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Places and Spaces in French War Fiction of the Twentieth and Twenty-First Centuries


Peter Tame

This monograph is the first book to examine places and spaces in French war fiction of the twentieth and twenty-first centuries. These places and spaces are presented as literary isotopias, or fictional «worlds», and analysed in a selective corpus of thirty-three novelists and forty-two examples of war fiction. The book identifies and classifies the various types of isotopia that appear in fiction in the form of scenes, images or literary microcosms. The author establishes four isotopic modes – possession, dispossession or loss, alienation, and repossession – by which means the isotopias are expressed. The spaces considered include territorial demands, gains, possessions, losses and national spaces, as well as internal mental spaces.
The corpus of novels selected for this project covers a wide variety of examples of fictional worlds: the spiritual, the marginal, the regional, the ideological, the psychological, the erotic, the ecological and the political. The methods of analysis identify these worlds, demonstrate both how they function in relation to the characters in the novels and how they affect the reader, and provide further illumination on the intentions, achievements and ideologies of the characters and of the novelists concerned. One of the findings of the study is that the greater the stress of war and conflict the more authors and characters tend to seek refuge in their imaginary (isotopic) worlds.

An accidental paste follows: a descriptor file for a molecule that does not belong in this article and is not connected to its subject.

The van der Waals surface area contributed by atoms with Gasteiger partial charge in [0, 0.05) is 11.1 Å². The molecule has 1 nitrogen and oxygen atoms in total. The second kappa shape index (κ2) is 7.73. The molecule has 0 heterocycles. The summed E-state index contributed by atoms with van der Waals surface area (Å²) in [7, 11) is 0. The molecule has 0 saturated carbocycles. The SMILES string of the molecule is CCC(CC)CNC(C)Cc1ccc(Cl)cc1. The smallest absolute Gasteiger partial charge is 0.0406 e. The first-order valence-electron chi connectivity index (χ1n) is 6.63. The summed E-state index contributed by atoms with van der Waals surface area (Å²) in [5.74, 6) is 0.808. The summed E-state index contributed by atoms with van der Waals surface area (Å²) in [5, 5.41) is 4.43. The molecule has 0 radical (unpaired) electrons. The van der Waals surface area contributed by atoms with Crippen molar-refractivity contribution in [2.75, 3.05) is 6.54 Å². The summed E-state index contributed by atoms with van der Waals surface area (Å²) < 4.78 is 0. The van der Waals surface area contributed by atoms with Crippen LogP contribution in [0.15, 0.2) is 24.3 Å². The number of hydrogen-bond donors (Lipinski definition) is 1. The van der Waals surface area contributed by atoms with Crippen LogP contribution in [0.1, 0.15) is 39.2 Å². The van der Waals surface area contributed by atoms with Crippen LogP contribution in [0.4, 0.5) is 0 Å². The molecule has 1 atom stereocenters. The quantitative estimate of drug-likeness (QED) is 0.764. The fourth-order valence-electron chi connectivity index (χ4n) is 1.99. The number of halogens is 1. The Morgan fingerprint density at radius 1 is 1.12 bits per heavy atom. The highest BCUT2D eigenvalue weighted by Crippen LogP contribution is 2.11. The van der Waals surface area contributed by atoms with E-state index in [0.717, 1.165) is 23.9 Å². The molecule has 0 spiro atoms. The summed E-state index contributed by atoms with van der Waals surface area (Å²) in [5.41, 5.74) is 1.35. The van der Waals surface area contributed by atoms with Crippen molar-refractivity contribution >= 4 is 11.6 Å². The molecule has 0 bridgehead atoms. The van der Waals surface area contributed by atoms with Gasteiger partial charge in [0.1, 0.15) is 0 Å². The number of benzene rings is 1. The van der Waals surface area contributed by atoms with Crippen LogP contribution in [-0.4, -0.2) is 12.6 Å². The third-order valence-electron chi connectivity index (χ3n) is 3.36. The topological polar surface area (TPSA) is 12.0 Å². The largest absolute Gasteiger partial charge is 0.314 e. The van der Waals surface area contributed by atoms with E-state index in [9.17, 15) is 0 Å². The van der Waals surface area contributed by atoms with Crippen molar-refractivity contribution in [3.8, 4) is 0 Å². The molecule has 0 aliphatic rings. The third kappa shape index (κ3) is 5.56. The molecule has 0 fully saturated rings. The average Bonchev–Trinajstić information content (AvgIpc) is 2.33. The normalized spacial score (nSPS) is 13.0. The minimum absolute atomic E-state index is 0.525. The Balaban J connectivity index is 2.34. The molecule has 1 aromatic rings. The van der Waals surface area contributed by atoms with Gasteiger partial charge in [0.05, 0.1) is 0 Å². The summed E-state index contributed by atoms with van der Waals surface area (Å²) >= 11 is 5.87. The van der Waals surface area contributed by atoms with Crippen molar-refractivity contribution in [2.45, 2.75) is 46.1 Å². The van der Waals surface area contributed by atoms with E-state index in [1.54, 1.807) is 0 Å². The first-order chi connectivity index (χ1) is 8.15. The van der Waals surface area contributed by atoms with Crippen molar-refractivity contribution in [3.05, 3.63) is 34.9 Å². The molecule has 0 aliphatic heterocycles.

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Chapter 4: The rape of eastern Europe: Jonathan Littell, Les Bienveillantes (2006) – the Nazi occupation in Soviet Russia, France, Hungary, Poland



The rape of eastern Europe: Jonathan Littell, Les Bienveillantes (2006) – the Nazi occupation in Soviet Russia, France, Hungary, Poland

As we saw in our commentary on the novels of the Great War and on La Route des Flandres, the loss of territory and of the men who defend it is frequently represented in fiction in terms of liquefaction and decomposition. In his essay Le Sec et l’humide (2008), Jonathan Littell analyses the role of water (‘l’humide’) as a representation of the formless, the feminine, the enemy, in contrast to the ‘dry’ (‘le sec’), the upright, and the rigid which characterize, he argues, the mindset of ‘the fascist’.1

In his blockbuster novel, Les Bienveillantes, that won two prestigious literary prizes, Littell’s anti-hero, Maximilien Aue, is an SS (Schutzstaffel) man and therefore in some respects a stereotypical Fascist, who accompanies the Wehrmacht as a member of the infamous Einsatzgruppen (action groups) on their invasion of Western Russia in the summer of 1941, and who plays an important role in the extermination of Jews in this area, before applying his talents for genocide elsewhere in Eastern Europe.2 This chapter will analyse the importance of the relationships between Aue and the many and diverse locations in which he finds himself in the first part of the novel. The locations appear as different types of literary space in the ← 263 | 264 → novel, whether they be real places or spaces that are thematized in dream or dream-like sequences...

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